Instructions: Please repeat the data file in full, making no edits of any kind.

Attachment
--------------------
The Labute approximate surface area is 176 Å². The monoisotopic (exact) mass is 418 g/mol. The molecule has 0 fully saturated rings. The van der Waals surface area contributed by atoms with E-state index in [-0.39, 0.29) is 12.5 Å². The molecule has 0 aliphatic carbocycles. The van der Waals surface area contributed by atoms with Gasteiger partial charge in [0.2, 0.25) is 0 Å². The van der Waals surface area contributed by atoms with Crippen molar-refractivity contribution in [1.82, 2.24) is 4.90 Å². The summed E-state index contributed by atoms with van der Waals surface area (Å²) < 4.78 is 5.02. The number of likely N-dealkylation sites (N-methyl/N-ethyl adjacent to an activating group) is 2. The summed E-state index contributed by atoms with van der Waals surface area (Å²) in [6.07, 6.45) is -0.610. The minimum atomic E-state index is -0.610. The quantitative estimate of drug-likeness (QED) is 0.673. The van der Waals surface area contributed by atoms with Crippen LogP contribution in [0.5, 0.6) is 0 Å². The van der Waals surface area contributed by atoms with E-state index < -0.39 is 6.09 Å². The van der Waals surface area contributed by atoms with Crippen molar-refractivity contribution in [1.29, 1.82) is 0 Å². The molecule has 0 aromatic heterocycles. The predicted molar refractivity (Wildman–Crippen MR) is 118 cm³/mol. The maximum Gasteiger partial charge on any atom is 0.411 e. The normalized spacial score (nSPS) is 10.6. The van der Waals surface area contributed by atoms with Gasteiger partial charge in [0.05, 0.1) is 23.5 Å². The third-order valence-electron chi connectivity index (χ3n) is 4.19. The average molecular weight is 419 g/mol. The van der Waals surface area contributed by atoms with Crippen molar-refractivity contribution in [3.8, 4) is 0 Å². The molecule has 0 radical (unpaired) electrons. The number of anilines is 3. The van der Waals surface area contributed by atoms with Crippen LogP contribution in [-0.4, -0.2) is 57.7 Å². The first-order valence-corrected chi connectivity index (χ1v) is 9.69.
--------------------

The Labute approximate surface area is 176 Å². The monoisotopic (exact) mass is 418 g/mol. The molecule has 0 fully saturated rings. The van der Waals surface area contributed by atoms with E-state index in [-0.39, 0.29) is 12.5 Å². The molecule has 0 aliphatic carbocycles. The van der Waals surface area contributed by atoms with Gasteiger partial charge in [0.2, 0.25) is 0 Å². The van der Waals surface area contributed by atoms with Crippen molar-refractivity contribution in [1.82, 2.24) is 4.90 Å². The summed E-state index contributed by atoms with van der Waals surface area (Å²) < 4.78 is 5.02. The number of likely N-dealkylation sites (N-methyl/N-ethyl adjacent to an activating group) is 2. The summed E-state index contributed by atoms with van der Waals surface area (Å²) in [6.07, 6.45) is -0.610. The minimum atomic E-state index is -0.610. The quantitative estimate of drug-likeness (QED) is 0.673. The van der Waals surface area contributed by atoms with Crippen LogP contribution in [0.5, 0.6) is 0 Å². The van der Waals surface area contributed by atoms with E-state index < -0.39 is 6.09 Å². The van der Waals surface area contributed by atoms with Crippen molar-refractivity contribution in [1.29, 1.82) is 0 Å². The molecule has 0 aromatic heterocycles. The predicted molar refractivity (Wildman–Crippen MR) is 118 cm³/mol. The maximum Gasteiger partial charge on any atom is 0.411 e. The normalized spacial score (nSPS) is 10.6. The van der Waals surface area contributed by atoms with Gasteiger partial charge in [0.05, 0.1) is 23.5 Å². The third-order valence-electron chi connectivity index (χ3n) is 4.19. The average molecular weight is 419 g/mol. The van der Waals surface area contributed by atoms with Crippen molar-refractivity contribution in [3.8, 4) is 0 Å². The molecule has 0 radical (unpaired) electrons. The number of anilines is 3. The van der Waals surface area contributed by atoms with Crippen LogP contribution in [-0.4, -0.2) is 57.7 Å². The first-order valence-corrected chi connectivity index (χ1v) is 9.69.